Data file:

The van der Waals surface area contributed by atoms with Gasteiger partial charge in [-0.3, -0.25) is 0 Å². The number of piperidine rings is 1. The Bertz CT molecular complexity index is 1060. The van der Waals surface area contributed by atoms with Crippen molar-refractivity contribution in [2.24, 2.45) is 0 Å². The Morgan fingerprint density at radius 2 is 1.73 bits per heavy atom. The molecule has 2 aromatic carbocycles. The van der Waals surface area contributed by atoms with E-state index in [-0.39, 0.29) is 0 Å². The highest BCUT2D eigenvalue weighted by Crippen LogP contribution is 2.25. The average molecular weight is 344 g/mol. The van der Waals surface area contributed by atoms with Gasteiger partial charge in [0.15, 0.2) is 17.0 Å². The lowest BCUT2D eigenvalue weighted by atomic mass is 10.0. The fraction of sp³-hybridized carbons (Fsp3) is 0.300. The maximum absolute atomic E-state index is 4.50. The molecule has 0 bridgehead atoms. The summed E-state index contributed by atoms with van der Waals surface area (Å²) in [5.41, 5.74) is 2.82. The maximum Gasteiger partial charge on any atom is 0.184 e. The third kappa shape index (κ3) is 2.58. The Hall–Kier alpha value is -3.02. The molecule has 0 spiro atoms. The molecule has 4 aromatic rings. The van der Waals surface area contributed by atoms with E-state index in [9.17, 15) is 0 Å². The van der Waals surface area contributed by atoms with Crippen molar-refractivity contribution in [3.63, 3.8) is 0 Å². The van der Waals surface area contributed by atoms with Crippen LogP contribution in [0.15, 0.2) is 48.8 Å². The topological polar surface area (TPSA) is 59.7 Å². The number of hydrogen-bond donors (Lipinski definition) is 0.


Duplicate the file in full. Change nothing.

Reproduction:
The van der Waals surface area contributed by atoms with Gasteiger partial charge in [-0.3, -0.25) is 0 Å². The number of piperidine rings is 1. The Bertz CT molecular complexity index is 1060. The van der Waals surface area contributed by atoms with Crippen molar-refractivity contribution in [2.24, 2.45) is 0 Å². The Morgan fingerprint density at radius 2 is 1.73 bits per heavy atom. The molecule has 2 aromatic carbocycles. The van der Waals surface area contributed by atoms with E-state index in [-0.39, 0.29) is 0 Å². The highest BCUT2D eigenvalue weighted by Crippen LogP contribution is 2.25. The average molecular weight is 344 g/mol. The van der Waals surface area contributed by atoms with Gasteiger partial charge in [0.15, 0.2) is 17.0 Å². The lowest BCUT2D eigenvalue weighted by atomic mass is 10.0. The fraction of sp³-hybridized carbons (Fsp3) is 0.300. The maximum absolute atomic E-state index is 4.50. The molecule has 0 bridgehead atoms. The summed E-state index contributed by atoms with van der Waals surface area (Å²) in [5.41, 5.74) is 2.82. The maximum Gasteiger partial charge on any atom is 0.184 e. The third kappa shape index (κ3) is 2.58. The Hall–Kier alpha value is -3.02. The molecule has 0 spiro atoms. The molecule has 4 aromatic rings. The van der Waals surface area contributed by atoms with E-state index in [9.17, 15) is 0 Å². The van der Waals surface area contributed by atoms with Crippen molar-refractivity contribution in [3.63, 3.8) is 0 Å². The van der Waals surface area contributed by atoms with Crippen LogP contribution in [0.15, 0.2) is 48.8 Å². The topological polar surface area (TPSA) is 59.7 Å². The number of hydrogen-bond donors (Lipinski definition) is 0.